While Saguy advises to be skeptical of the “plus-size” fashion industry, which can be criticized for using women in the normal weight range as models, Wann welcomes the increasing political awareness and commitment among some of the “fatshion” companies. “I think clothing is important because what a person is ‘allowed’ to wear in society says a lot about who we are ‘allowed’ to be. So thong bikinis are political and so is the whole industry that sells clothing (or doesn’t sell clothing) to fat people. At the same time, the very term ‘plus-size’ is kinda closet-y and negative about fatness. It seems like a euphemism, to me. We don’t say minus-size.”
“The objectification of women’s bodies is so tiresome,” Wann goes on. “I think our definitions of attractiveness can expand to include all of us and we can reclaim clothing as a way to express our fabulousness.” Awashti concurs: “I think a woman’s body shape is her own personal business.”
A woman’s body shape is absolutely her own business. There’s no arguing with that. But whilst researching this piece, a niggling question was always there in the back of my mind, a question that is also the biggest hoo-ha surrounding fat feminism itself: the health question. The women who are championing the greater body diversity movement, from your Lena Dunhams to your curvy bloggers that rock a pair of culottes like it’s nobody’s business, have absolutely nothing wrong with their bodies—and highlight Fikkan and Rothblum’s point about the importance of fat feminism in stopping people feeling badly about their “normal and healthy” bodies. But what about the people whose bodies are so obese that their mobility is compromised, their risk of diseases increases, and that—as many of them attest—have a decreased quality of life?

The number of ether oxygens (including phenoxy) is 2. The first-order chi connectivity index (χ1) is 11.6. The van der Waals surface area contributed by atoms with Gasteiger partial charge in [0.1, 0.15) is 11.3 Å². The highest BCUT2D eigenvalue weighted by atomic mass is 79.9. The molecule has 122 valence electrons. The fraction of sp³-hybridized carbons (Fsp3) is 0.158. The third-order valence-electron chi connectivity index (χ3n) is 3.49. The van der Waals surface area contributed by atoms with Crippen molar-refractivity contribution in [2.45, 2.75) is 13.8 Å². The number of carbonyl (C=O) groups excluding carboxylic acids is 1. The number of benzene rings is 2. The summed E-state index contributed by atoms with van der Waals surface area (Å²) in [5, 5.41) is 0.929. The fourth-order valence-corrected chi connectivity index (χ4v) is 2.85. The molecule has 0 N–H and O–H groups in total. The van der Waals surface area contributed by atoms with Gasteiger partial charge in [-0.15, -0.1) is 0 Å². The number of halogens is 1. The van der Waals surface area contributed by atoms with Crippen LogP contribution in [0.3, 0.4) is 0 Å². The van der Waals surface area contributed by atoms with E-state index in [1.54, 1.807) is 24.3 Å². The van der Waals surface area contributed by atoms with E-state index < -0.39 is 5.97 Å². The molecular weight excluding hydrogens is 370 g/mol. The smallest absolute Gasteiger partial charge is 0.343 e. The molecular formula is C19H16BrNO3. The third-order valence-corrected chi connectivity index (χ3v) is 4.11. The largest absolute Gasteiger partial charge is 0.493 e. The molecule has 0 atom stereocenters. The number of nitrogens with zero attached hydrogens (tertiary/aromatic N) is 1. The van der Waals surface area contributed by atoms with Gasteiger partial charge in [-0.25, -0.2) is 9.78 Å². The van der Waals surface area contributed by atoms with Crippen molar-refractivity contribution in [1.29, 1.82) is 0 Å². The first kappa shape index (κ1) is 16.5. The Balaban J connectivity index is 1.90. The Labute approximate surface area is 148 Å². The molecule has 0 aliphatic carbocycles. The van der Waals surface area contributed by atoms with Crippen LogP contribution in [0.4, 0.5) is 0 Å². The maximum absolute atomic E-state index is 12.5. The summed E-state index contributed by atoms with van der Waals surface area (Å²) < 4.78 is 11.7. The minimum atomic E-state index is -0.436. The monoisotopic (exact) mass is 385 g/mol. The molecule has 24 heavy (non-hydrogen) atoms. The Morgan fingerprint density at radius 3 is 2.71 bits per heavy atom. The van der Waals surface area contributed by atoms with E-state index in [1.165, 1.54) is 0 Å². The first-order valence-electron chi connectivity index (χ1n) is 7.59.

Fat feminism aims to look at ‘fat’ through a different lens, rather than the health lens. But would it make more sense to look at fat as a feminist and a health issue—and should we be striving to find the balance between the two? Most women I know want to be healthy and strong and feel good about themselves. And I’m all for women (and people in general) of all shapes and sizes to be represented in the media, to be treated with respect, to get the same opportunities, and to not be discriminated against. That’s issue one—body shaming has to end NOW (and although I’ve never been overweight, I know what’s it like to have your body’s capacities not meeting people’s ideals, a fact I’m reminded every Pilates class when my fellow ‘sisters’ outright laugh at me every time I can’t do a backbend). Issue two is that—medically speaking—being obese can lead to a number of serious conditions, such as type 2 diabetes, coronary heart disease, some types of cancer, and stroke. The World Health Organization reports that 2.8 million people die as a result of being obese every year. How can we responsibly deal with weight problems without resorting to body shaming? Or as, many fat feminists claim, is it even any of our business?